Population growth and the ongoing issue of global food security have thrust the production and supply of potash into the spotlight.
Demand for potash is set to grow. The question is, how fast and how soon? What are investors to read into this past summer’s shake-up in the market? And what of other key players in or looking to enter the market?
We have a growing population, an increasing focus on healthier and more varied diets, and an escalation in meat consumption – this means a greater production of grain for animal feed and increased fruit and vegetable cultivation, to sustain a greater volume of food production. Potash is seen as essential to that growth.
The limited supply of arable land will also drive demand for potash, particularly given that biofuels (another high-growth area) compete directly with food production for land.
The farming industry has to work within these constraints to increase food yields, to increase the nutritional value of food, and to build in greater drought resistance. This means the use of fertilizer, and in particular potash.
But market prices are suddenly looking far more volatile than they once did. And with good reason.
The end of an era
Despite the importance of potash in agriculture and the size of the market, potash is not traded on any exchange. About two-thirds of global production capacity has, until quite recently, been controlled by two major companies: Belarusian Potash Co (BPC) and Canpotex Ltd.
BPC is an export sales joint venture between Belarus’s Belaruskali and Russia’s OAO Uralkali. Canpotex is a similar venture between the three biggest North American producers: the Canadian Potash Corp of Saskatchewan Inc, Agrium Inc, and the US Mosaic Co.
BPC and Canpotex would each negotiate sales contracts, sometimes with entire countries, at a fixed price that would become the global benchmark for months at a time. They would then adjust output to support market prices.
30 July 2013 saw the public announcement of the break-up of BPC – a sudden move driven by the growing dissatisfaction of both partners of BPC with the actions of the other. The shock announcement caused the share prices of potash companies to drop sharply, by more than 20 per cent in some cases.
Uralkali’s strategy was always one of ‘price over volume’, but given the break-up it is now free to pursue a greater market share by agreeing lower prices. Uralkali has suggested that prices may fall by up to 25 per cent as competitors compete for market share, as reported by The Financial Times1.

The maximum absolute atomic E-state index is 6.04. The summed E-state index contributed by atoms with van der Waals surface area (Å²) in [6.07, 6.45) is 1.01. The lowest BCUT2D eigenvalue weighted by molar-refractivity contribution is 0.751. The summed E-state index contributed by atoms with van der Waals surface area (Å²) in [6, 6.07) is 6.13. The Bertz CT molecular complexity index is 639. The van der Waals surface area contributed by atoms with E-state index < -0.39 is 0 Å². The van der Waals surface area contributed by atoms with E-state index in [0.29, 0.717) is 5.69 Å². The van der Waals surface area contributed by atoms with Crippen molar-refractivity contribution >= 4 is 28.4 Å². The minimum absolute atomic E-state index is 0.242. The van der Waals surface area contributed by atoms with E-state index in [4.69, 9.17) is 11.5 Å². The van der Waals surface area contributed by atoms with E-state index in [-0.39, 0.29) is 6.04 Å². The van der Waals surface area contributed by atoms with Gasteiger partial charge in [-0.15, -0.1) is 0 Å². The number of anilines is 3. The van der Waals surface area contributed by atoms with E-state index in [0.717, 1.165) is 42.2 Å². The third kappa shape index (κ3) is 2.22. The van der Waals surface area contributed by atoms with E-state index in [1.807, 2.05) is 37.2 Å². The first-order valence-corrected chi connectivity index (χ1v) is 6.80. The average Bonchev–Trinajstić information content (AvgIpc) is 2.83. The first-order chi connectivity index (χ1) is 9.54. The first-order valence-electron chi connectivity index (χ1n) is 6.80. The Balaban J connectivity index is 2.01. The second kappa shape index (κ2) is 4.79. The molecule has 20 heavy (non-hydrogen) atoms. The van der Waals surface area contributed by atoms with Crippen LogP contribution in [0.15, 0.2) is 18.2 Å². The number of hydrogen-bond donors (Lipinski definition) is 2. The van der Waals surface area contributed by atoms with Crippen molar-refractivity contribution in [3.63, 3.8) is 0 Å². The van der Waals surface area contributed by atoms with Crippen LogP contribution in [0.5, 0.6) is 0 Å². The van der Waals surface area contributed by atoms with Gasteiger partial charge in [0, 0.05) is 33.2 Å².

This has prompted serious concerns for some investors about the future of potash prices and the consequences of a price war between the largest producers2.
Enter new players
New entrants to the potash mining sector are seeking to take advantage of potash deposits in new areas, including the Republic of Congo and Ethiopia.
One of these junior miners is Allana Potash Corp, listed on the TSX. Allana’s flagship asset is its Ethiopia Potash Project in the Danakil depression in north-eastern Ethiopia. Ethiopian potash deposits in this region are well known and highly concentrated. The Danakil depression is an atypical potash reserve, making it comparatively easily accessible, and therefore less costly to extract. Given the recent changes to the potash market, potential offtakers and equity investors are increasingly interested in Allana’s lowcost production potential.
BHP Billiton has also confirmed that it will go ahead with the development of its Jansen project in Canada, albeit with a slower timetable.
The fact that new entrants – such as Allana and Billiton – are continuing to progress their projects indicates that market players recognise the ‘compelling long-term fundamentals of the potash industry’ outlined by The Financial Times3.
A mixed tale for the market
Despite all the uncertainties regarding the price of potash in the short- and medium-term and the somewhat flat demand over recent years (in large part due to poor economic conditions following the global financial crisis), the prevailing view is that global demand will continue to grow, if at a modest rate.
The break-up of BPC may lead to more market-oriented and transparent pricing for potash. If potash prices do fall, as many predict, we may well see increased demand, leading to price increases in the longer term. This would bode well for all producers, especially those such as Allana who can reap the benefits of less expensive production in the interim.
Click here to view image.